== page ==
Followers of my blog will know that I like to investigate technical aspects of my toolmaking, with detailed experiments and I have carried this over to Hewn& Hone as you can see from my first blog post  Sandpaper shootout .  I will be carrying on in this theme with more tests, on both sites, whilst putting putting some handles on adzes recently I discovered a bizarre way to manipulate the handle that is worthy of more investigation and will be posting the results here. In the meantime have a look at the new site , there are some great new products to keeps your tools as sharp as the day you bought them, or sharper if you bought elsewhere.

Hewn and Hone

Postage and Packing

There are new postal rates coming out in the UK in October and this has prompted me to revamp the P&P charges on the site. Due to past difficulties in managing stock, customers often could buy only one item at a time and ended up ordering multiple times. Acknowledging this I made my postal rates as low as I could, and as a result often ended up paying more for the stamp than I charged for P&P to the customer, but on balance it worked out OK.

Now that Don has sorted out the ordering system the dynamics of the orders I take have changed again. I am seeing Increasingly larger orders, I did increase the flat rate charge but this made it expensive for customers that only bought one item, and with the recent addition of axes to my stock list the larger orders can still be close to double the P&P charge I make

Again Don has been able to help with this- So taking into account the new postal charges we have been able to work out a new system, depending on where you are there is a base rate- which has been reduced in most cases- if you only order the smaller blades this is all you will pay. Heavier items such as Axes, Gouges and Twca cams may add to the this base rate to come up with the final postage figure. I am not going to put up the loading that each item has, not because it is secret ( you can look at the postage charge at checkout anytime and see what you would be charged) but because it is complicated, varies region to region and due to the odd hikes in charges at different weights it isn’t intuitive. However it looks like it will be a much more equitable system, and if it turns out not to be, I will tweak the figures again.  My aim is to make and sell high quality tools, not make money from postage.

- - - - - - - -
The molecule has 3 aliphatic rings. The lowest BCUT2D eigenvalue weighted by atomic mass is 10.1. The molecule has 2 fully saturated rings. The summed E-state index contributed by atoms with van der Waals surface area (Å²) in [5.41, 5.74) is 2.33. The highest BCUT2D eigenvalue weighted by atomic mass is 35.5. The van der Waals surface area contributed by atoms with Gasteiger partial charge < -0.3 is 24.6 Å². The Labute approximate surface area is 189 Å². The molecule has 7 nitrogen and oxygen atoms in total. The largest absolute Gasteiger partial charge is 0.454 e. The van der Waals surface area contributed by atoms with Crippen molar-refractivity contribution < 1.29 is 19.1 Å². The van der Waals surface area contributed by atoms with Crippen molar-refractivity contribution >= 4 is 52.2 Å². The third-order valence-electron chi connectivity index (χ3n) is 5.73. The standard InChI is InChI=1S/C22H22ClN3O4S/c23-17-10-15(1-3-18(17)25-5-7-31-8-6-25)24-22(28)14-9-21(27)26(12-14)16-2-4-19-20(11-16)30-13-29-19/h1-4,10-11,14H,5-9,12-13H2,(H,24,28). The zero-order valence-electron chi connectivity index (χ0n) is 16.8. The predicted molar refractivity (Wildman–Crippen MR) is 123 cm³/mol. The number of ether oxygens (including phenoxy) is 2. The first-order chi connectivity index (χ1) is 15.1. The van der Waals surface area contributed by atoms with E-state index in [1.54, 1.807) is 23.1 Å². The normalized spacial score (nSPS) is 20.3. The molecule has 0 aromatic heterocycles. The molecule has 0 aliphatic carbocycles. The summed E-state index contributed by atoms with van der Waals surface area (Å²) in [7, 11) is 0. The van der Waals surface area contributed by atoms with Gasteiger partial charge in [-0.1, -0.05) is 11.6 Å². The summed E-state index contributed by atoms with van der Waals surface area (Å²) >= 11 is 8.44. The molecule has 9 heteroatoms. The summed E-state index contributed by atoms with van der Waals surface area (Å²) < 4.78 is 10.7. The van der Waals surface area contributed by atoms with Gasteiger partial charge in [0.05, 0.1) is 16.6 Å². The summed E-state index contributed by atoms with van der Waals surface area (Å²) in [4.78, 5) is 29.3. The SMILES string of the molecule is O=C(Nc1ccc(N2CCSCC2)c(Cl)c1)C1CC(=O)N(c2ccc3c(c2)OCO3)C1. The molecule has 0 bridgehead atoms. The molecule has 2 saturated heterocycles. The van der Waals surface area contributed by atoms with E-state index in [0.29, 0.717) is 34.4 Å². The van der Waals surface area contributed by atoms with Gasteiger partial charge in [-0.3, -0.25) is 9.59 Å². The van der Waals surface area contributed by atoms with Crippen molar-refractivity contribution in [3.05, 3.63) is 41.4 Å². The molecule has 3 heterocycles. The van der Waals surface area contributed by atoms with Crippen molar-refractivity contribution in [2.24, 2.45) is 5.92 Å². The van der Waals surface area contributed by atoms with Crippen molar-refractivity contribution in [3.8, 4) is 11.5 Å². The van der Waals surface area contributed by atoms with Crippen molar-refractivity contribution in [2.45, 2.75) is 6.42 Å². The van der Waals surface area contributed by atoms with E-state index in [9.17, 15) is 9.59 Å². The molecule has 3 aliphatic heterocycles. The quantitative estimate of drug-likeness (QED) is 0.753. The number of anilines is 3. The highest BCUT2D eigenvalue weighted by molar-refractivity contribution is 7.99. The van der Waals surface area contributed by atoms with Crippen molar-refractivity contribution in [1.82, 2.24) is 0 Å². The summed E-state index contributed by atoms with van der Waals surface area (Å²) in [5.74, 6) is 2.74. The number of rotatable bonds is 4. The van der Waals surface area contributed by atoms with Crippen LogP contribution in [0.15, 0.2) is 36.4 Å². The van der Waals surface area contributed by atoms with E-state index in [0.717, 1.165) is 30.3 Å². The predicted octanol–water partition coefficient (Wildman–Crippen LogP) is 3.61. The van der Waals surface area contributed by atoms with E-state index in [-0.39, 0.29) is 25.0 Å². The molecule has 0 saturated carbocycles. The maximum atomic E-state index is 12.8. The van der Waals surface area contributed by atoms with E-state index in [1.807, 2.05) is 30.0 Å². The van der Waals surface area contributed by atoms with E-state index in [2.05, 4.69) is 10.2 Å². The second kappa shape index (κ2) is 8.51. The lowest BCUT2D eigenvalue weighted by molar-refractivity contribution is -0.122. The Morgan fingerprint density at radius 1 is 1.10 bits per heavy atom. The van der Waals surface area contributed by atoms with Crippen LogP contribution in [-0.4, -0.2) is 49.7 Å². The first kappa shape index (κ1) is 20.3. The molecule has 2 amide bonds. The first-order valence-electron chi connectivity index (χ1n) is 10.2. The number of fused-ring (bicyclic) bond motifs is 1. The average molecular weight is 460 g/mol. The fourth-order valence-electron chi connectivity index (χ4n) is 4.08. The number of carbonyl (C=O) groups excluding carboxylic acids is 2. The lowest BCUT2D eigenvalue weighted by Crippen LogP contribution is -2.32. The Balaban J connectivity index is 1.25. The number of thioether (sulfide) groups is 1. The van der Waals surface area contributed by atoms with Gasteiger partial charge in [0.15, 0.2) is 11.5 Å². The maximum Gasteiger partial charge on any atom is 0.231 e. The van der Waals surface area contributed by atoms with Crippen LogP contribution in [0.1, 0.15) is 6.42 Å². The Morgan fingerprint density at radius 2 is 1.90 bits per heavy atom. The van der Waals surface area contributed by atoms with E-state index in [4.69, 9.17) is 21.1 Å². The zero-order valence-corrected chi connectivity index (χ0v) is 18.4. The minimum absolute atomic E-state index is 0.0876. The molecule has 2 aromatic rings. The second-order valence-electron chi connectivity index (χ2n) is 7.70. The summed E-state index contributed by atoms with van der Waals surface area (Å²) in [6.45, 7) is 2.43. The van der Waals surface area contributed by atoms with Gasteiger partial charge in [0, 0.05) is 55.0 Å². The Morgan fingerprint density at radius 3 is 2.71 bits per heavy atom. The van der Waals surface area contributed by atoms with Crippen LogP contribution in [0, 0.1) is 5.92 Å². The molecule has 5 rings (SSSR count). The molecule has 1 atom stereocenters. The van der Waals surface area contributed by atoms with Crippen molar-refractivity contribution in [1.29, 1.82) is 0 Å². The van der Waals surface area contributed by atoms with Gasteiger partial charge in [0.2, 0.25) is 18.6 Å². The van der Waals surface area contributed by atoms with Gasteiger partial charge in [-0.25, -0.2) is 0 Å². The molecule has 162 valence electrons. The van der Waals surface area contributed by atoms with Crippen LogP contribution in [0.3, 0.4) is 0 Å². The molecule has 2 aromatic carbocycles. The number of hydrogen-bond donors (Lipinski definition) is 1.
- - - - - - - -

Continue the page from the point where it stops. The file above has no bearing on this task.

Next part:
Keeping the elephants away


A man boards a train, and finds himself sitting in a compartment opposite another passenger who is reading The Times. Every time the other finishes a page, he tears it from the paper, rolls it into a ball and throws it from the train. Perplexed, the man asks what he is doing.

“Ah,” says the man with the newspaper. “A trick I learned in Africa. Keeps the elephants away, don’t you know.”

“But there aren’t any elephants around here!”

“Yes. Works well, doesn’t it!”

Nearly twenty years ago when I was an Artist Blacksmith I found myself in Paul Zimmerman’s forge in Germany, I was impressed as to how well seated his hammer heads were compared to mine, and was told that every Christmas they would soak all their hammers for three days in linseed oil, this would swell the wood and hold the heads on. This made a deep impression on me, not in the least that Christmas was the only time they took a break long enough to complete this process.

When I returned from this trip I set up shop more professionally, soaked all my hammers and have not suffered loose heads to the extent that I used to; forging hammers have a tough life, they often get hot from contact with hot steel, often enough to expel uncured linseed from the heads. But in my new shop the process seemed to work and I have used the same process on Axe and Adze heads with similar success. Or have I ? my new shop is much less damp than my old one, maybe the heads would not have come loose without a soak. In a similar vein I have heard and repeated the idea that soaking a handle in water is a bad idea as the fibres will try to expand greatly to the extent that they will become crushed and on drying the handle will be a worse fit than before.